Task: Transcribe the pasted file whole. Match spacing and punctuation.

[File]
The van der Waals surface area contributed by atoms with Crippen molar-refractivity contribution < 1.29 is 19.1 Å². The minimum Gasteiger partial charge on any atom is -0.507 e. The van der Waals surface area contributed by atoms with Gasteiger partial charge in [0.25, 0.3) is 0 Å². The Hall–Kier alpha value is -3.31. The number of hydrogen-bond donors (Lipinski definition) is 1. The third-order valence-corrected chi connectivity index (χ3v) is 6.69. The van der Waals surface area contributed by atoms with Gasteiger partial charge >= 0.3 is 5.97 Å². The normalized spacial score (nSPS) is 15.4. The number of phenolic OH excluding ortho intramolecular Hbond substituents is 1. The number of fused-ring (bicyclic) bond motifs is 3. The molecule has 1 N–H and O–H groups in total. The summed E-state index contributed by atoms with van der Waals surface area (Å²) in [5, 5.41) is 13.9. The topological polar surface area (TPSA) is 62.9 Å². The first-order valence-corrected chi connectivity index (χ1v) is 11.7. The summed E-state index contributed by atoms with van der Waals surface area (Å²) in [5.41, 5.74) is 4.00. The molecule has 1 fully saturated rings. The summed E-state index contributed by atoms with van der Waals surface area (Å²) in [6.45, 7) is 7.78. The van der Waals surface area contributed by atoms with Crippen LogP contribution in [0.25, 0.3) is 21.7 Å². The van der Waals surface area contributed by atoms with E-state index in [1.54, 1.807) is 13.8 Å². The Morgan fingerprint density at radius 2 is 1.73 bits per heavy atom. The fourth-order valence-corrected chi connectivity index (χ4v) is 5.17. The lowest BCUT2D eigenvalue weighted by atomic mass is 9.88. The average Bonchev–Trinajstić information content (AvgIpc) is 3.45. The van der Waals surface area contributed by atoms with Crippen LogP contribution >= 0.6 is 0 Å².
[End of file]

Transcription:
The van der Waals surface area contributed by atoms with Crippen molar-refractivity contribution < 1.29 is 19.1 Å². The minimum Gasteiger partial charge on any atom is -0.507 e. The van der Waals surface area contributed by atoms with Gasteiger partial charge in [0.25, 0.3) is 0 Å². The Hall–Kier alpha value is -3.31. The number of hydrogen-bond donors (Lipinski definition) is 1. The third-order valence-corrected chi connectivity index (χ3v) is 6.69. The van der Waals surface area contributed by atoms with Gasteiger partial charge >= 0.3 is 5.97 Å². The normalized spacial score (nSPS) is 15.4. The number of phenolic OH excluding ortho intramolecular Hbond substituents is 1. The number of fused-ring (bicyclic) bond motifs is 3. The molecule has 1 N–H and O–H groups in total. The summed E-state index contributed by atoms with van der Waals surface area (Å²) in [5, 5.41) is 13.9. The topological polar surface area (TPSA) is 62.9 Å². The first-order valence-corrected chi connectivity index (χ1v) is 11.7. The summed E-state index contributed by atoms with van der Waals surface area (Å²) in [5.41, 5.74) is 4.00. The molecule has 1 fully saturated rings. The summed E-state index contributed by atoms with van der Waals surface area (Å²) in [6.45, 7) is 7.78. The van der Waals surface area contributed by atoms with Crippen LogP contribution in [0.25, 0.3) is 21.7 Å². The van der Waals surface area contributed by atoms with E-state index in [1.54, 1.807) is 13.8 Å². The Morgan fingerprint density at radius 2 is 1.73 bits per heavy atom. The fourth-order valence-corrected chi connectivity index (χ4v) is 5.17. The lowest BCUT2D eigenvalue weighted by atomic mass is 9.88. The average Bonchev–Trinajstić information content (AvgIpc) is 3.45. The van der Waals surface area contributed by atoms with Crippen LogP contribution >= 0.6 is 0 Å².